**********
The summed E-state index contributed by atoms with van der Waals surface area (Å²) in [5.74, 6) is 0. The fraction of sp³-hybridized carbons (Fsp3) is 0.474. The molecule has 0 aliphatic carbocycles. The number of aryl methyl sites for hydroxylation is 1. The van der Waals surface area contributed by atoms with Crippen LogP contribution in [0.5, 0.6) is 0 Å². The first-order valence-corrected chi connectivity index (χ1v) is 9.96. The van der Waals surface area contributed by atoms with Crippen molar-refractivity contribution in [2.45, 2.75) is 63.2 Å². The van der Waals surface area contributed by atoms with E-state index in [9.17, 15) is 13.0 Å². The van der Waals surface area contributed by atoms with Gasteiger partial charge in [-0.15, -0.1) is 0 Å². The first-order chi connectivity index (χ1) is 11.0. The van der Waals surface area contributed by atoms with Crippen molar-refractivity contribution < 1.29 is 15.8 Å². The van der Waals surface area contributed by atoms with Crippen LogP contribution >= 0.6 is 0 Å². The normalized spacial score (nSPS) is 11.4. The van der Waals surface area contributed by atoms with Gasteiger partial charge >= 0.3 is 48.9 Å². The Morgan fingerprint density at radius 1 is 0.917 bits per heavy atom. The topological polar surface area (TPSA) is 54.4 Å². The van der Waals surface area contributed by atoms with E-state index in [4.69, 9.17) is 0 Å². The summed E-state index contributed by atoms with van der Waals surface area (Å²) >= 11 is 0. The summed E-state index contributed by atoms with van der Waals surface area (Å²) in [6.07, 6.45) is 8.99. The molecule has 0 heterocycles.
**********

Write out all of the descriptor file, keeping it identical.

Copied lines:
The summed E-state index contributed by atoms with van der Waals surface area (Å²) in [5.74, 6) is 0. The fraction of sp³-hybridized carbons (Fsp3) is 0.474. The molecule has 0 aliphatic carbocycles. The number of aryl methyl sites for hydroxylation is 1. The van der Waals surface area contributed by atoms with Crippen LogP contribution in [0.5, 0.6) is 0 Å². The first-order valence-corrected chi connectivity index (χ1v) is 9.96. The van der Waals surface area contributed by atoms with Crippen molar-refractivity contribution in [2.45, 2.75) is 63.2 Å². The van der Waals surface area contributed by atoms with E-state index in [9.17, 15) is 13.0 Å². The van der Waals surface area contributed by atoms with Gasteiger partial charge in [-0.15, -0.1) is 0 Å². The first-order chi connectivity index (χ1) is 11.0. The van der Waals surface area contributed by atoms with Crippen molar-refractivity contribution < 1.29 is 15.8 Å². The van der Waals surface area contributed by atoms with Crippen LogP contribution >= 0.6 is 0 Å². The normalized spacial score (nSPS) is 11.4. The van der Waals surface area contributed by atoms with Gasteiger partial charge >= 0.3 is 48.9 Å². The Morgan fingerprint density at radius 1 is 0.917 bits per heavy atom. The topological polar surface area (TPSA) is 54.4 Å². The van der Waals surface area contributed by atoms with E-state index in [4.69, 9.17) is 0 Å². The summed E-state index contributed by atoms with van der Waals surface area (Å²) >= 11 is 0. The summed E-state index contributed by atoms with van der Waals surface area (Å²) in [6.07, 6.45) is 8.99. The molecule has 0 heterocycles.